The blocks are 10" finished.  I'm only intending to make 5 and then turn them into a table runner for the top of the book case in my dining room.


The shapes are all irregular, and it's easy to get confused.  I now refer to the plan I drew out on paper and make sure I have the pieces round the right way before I sew them together.


I'm using Alison Glass fabrics, mixed in with some other fabrics I already had.  The end result might be a bit crazy, but it's better than the blue and green table runner currently on the book case.


I've made 2.5 blocks already and like how it's looking.


Blogger have finally fixed the comments problem - Yay! So I'm now back to getting sent your comments by email. 
However, many with Google+ profiles don't have visible email addresses.  That includes Sue from Raumati. So, sorry Sue - I couldn't email you directly.  I paid $40 in Wellington, but everyone charges differently so ask around.

Thursday, 23 August 2018

Cobweb Quilt update

Since our exhibition I've been busy working on some WIPs (plus making a very small new start that I'll talk about next time).


I started this quilt in a class at Nancy's Stitch Studio in April 2017, and I last posted about it back in March 2018.  You can read that previous post here because I'm not going to repeat where to get the pattern from etc.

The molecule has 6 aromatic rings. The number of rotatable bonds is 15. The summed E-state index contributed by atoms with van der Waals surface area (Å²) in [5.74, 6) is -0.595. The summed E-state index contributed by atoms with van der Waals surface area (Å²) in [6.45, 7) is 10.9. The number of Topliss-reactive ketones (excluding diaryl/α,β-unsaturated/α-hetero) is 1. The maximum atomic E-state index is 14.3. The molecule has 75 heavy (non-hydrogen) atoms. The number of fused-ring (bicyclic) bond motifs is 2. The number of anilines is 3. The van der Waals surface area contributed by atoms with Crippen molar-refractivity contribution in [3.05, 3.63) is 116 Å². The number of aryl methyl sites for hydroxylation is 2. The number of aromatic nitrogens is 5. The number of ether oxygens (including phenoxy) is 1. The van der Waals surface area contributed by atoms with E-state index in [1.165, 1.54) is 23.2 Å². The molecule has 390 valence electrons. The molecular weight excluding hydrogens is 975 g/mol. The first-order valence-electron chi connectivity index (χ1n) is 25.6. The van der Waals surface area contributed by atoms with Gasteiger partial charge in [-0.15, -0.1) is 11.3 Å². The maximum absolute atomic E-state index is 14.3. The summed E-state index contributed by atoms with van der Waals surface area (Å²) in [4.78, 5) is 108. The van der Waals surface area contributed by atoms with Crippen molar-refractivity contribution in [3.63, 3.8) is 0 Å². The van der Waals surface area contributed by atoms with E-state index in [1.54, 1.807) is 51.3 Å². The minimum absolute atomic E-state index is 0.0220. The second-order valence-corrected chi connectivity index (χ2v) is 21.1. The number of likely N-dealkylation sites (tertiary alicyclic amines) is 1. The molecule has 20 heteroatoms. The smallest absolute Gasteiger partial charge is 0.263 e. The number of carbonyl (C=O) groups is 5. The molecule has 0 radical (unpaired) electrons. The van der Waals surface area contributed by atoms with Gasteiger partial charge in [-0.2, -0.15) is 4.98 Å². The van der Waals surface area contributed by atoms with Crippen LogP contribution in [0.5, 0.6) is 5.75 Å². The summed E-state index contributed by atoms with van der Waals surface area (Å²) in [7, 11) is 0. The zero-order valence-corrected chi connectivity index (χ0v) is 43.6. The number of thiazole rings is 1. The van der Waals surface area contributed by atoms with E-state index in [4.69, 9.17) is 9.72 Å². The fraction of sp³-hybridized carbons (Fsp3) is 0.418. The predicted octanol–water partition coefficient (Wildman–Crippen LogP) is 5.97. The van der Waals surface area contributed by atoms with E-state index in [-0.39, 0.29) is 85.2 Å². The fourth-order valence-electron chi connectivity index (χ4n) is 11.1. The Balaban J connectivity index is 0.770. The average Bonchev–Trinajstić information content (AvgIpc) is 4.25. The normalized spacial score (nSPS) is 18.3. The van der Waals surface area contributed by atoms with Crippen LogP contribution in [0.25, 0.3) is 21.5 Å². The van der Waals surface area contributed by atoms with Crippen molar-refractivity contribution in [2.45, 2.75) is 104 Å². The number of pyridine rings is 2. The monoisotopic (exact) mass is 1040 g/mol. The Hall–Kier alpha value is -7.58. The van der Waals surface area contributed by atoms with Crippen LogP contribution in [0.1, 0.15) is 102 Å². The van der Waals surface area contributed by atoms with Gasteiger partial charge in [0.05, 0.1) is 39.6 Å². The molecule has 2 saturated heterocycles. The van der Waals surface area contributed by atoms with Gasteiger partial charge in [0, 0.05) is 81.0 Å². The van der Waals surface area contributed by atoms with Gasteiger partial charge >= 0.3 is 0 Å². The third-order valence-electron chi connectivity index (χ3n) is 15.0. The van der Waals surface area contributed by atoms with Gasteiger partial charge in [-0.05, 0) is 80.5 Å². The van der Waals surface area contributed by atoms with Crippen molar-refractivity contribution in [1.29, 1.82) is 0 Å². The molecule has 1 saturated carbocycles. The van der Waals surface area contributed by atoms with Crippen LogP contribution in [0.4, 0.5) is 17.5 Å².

Last week I finally sewed all the foundation paper pieced sections together.  Months ago I laid them all out in my hall way, then went upstairs and took a photo of the layout.  I bagged them up in rows so I wouldn't join the wrong sections together.


My new kitchen bench works so well as a quilting table!


Unfortunately now I've got the massive job of removing all the papers.  Many people on Instagram have told me that I should have removed the papers before I sewed it together, but the pattern designer (Chris Kenna) is a very experienced quilter and quilt judge, and she said we should leave them in.

Having the papers in certainly helped with aligning the sections when I joined the rows together.  There would have been a lot of stretch otherwise.


Anyway, I've been removing papers every day this week, and I'm half way done now.  I guess I might be finished by next weekend.



As for quilting - yes, I'm going to hand quilt it.  I'll work out how when it's basted.

Anyway, I'm in love with my Cobweb quilt and can't wait for the weekend.


Saturday, 18 August 2018

Long arm basting for hand quilting

Some of you have asked for more information about getting quilts basted by a long armer for hand quilting. Here's what I do.